Designing a Learning Classroom – creating a tapestry of knowledge and skills
Designing a learning classroom must start with a close look at the curriculum vocabulary that exists within specific subject specifications and across the wider curriculum framework. For all those involved in the design and delivery of a whole school curriculum offer it is essential that they are aware of the language that defines individual subjects and has resonance within other subjects and all aspects of teaching and learning. The vocabulary and the language relate to learning and focus on how knowledge and skills weave together to create a pathway for pupils to explore and develop deep knowledge and become unconsciously competent in a range of skills over time.
There is an imperative for subject leaders and their teams to work together to share their own unique understanding of curriculum in relation to subject specific learning and outcomes they aspire to achieve for their learners. It is also essential that there are opportunities for teams to work in a more cross-curricular capacity so that they can learn where there are connections across the curriculum that will help the learner to make sense of their learning in the widest context.
The Curriculum Vocabulary
- The quality of education
- The substance of what is planned and taught
- The sequencing of learning
- Building on prior learning
- Working towards clearly defined end points
- Knowledge rich
- Breadth and depth
- Parity for all learners
- Formative and summative assessment
- Conceptual learning
- Substantive knowledge
- Disciplinary knowledge
The subject leader has a pivotal role in building a deep understanding of how the different terms above create a strong, creative and interesting curriculum that will deliver the high-quality outcomes stated as part of the vision and ambition for all learners.
The interplay between knowledge and skills and the delicate balance between covering the content and making sure that pupils have understood and remembered in order to be ready for the next stage, phase or topic is essential.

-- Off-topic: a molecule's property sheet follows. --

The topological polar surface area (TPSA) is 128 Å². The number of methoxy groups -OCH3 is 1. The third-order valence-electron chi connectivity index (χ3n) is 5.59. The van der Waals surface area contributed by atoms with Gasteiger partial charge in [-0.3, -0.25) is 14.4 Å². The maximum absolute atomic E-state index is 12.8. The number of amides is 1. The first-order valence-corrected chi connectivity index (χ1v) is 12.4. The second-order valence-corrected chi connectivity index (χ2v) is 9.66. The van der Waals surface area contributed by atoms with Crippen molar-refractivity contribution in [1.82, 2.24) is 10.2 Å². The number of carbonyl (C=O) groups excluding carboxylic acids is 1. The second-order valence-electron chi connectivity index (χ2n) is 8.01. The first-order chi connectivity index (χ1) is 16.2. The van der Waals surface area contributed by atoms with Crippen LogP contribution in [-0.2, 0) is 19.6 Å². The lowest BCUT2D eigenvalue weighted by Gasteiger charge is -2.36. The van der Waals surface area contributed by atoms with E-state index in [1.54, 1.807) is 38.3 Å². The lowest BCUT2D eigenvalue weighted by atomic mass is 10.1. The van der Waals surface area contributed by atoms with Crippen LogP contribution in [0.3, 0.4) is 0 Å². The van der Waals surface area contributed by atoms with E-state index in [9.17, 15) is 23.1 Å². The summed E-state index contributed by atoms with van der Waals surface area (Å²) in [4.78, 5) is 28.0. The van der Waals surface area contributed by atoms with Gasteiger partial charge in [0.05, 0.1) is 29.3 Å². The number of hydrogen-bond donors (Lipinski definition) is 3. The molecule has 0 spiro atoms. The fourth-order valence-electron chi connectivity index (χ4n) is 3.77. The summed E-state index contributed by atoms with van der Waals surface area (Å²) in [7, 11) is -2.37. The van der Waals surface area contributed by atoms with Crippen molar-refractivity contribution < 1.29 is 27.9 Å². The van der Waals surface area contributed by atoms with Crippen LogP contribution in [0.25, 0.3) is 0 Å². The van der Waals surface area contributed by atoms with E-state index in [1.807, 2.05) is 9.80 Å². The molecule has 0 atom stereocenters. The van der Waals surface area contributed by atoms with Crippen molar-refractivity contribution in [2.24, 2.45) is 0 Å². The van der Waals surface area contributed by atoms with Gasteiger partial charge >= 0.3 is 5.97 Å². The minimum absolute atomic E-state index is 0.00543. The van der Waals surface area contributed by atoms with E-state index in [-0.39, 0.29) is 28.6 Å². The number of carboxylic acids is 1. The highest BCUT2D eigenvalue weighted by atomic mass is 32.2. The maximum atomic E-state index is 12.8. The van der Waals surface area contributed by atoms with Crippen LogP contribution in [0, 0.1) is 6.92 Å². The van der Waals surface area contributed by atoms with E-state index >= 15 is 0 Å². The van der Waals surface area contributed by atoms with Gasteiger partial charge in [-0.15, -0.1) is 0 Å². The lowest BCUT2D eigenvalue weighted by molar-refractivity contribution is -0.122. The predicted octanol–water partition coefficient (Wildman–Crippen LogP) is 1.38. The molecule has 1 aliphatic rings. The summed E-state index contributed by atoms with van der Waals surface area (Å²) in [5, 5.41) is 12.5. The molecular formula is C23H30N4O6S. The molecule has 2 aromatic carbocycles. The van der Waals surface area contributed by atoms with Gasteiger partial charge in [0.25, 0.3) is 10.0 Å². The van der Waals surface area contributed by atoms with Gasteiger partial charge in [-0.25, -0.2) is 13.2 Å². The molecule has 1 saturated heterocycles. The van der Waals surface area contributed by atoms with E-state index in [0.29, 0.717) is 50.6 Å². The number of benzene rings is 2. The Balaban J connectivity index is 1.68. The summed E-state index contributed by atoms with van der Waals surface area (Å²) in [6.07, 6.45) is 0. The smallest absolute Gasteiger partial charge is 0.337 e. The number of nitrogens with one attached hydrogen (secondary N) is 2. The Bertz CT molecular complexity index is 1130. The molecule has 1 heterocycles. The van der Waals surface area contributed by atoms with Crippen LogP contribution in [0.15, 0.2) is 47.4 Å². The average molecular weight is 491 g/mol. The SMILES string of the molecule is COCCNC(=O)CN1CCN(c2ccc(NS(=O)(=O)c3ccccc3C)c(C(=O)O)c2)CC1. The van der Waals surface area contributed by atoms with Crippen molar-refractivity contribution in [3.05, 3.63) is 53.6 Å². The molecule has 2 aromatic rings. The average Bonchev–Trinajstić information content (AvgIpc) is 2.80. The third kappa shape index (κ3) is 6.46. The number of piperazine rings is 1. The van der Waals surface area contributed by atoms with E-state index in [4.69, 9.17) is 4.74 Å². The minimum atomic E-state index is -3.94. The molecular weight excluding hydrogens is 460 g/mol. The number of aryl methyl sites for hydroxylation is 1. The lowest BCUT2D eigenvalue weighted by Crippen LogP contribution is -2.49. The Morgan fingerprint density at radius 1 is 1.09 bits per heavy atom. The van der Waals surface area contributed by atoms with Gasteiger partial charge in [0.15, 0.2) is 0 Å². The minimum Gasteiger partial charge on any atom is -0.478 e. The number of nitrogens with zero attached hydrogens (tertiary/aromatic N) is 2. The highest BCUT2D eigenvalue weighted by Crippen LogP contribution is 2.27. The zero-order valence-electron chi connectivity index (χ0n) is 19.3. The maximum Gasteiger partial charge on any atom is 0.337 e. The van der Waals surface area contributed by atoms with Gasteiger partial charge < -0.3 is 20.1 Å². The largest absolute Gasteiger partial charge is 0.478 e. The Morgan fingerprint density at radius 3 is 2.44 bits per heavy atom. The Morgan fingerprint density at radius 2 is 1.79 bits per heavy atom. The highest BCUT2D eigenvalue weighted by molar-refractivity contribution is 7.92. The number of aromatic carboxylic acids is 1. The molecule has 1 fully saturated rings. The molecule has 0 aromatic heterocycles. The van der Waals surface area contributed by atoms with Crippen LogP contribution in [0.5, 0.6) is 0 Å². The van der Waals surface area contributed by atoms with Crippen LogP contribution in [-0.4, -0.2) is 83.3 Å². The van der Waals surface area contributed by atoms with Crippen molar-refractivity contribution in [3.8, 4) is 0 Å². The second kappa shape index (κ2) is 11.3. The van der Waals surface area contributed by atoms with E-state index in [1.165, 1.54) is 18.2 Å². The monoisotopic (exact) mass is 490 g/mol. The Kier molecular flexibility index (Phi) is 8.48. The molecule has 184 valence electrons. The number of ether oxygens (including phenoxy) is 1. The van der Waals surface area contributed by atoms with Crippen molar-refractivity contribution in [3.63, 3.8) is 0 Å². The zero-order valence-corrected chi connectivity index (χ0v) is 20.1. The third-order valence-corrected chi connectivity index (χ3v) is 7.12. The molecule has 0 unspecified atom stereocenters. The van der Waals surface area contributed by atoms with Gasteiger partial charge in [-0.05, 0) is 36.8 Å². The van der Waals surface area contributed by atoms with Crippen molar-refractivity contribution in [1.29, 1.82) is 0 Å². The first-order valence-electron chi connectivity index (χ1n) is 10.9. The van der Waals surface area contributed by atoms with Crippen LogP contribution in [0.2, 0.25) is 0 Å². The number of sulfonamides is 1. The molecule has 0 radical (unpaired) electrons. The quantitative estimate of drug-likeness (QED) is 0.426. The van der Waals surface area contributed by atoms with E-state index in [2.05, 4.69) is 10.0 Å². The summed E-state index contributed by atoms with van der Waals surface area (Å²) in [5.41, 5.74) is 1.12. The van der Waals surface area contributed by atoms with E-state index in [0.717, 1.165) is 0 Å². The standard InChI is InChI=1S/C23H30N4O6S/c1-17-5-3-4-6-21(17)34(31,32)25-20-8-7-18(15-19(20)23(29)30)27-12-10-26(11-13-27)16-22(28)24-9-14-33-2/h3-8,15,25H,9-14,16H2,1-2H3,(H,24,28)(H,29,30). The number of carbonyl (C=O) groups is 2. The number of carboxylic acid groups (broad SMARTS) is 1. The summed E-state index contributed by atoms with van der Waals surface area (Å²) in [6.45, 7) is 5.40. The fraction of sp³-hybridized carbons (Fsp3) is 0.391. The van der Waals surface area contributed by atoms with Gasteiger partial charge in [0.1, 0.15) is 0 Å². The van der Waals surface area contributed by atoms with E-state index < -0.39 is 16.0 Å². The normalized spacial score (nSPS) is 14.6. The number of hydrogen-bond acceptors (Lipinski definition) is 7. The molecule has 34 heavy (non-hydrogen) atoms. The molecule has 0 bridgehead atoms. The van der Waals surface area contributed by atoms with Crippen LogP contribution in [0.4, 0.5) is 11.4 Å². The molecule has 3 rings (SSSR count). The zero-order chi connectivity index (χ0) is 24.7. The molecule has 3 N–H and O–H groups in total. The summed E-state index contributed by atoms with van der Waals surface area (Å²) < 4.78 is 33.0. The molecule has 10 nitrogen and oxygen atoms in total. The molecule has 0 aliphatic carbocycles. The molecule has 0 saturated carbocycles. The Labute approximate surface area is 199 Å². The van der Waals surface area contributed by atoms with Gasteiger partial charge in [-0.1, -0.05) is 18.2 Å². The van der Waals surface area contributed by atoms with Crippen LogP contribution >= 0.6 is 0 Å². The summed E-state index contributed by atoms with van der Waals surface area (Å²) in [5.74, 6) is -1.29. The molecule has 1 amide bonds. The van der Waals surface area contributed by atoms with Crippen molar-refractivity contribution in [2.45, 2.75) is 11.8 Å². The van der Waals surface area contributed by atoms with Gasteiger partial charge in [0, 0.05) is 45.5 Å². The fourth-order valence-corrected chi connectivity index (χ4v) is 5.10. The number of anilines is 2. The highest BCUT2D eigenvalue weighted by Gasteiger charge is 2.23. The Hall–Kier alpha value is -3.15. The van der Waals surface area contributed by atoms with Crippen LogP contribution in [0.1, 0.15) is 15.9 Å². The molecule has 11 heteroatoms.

The language needs to be unpicked and translated into both subject specific and cross-curricular planning. All those who are responsible for teaching must be able to spend time looking in detail at how these words and phrases impact on their own pedagogy in order to realise the goal that they are indeed designing a learning classroom.
Knowledge and Skills – the warp and the weft of learning
Designing a learning classroom requires that the knowledge and skills go together as the absolute building blocks of deep and rich learning and create for the teacher the opportunity to develop highly innovative and sequential learning that inspires curiosity and a thirst to learn more. The English, maths and science curriculum standards in key stage 1 and 2 are detailed and explicit in their requirements for each specific year.
This is not so in key stage 3 or in the foundation subjects at any level where the freedom to choose what topic to teach when does provide an opportunity to set out the knowledge that links closely to the school’s local and wider context. However, skills are not so explicit in the statutory order of knowledge. They are contained in the purpose of study and the aims within each subject.
It is to the verbs that are contained within each of the programmes of study that need careful consideration when defining what will be taught and how. Develop, identify, collect, explore, analyse and communicate, understand are some of the verbs used in several of the programmes of study as the way pupils might access and make sense of the knowledge they need to acquire over time.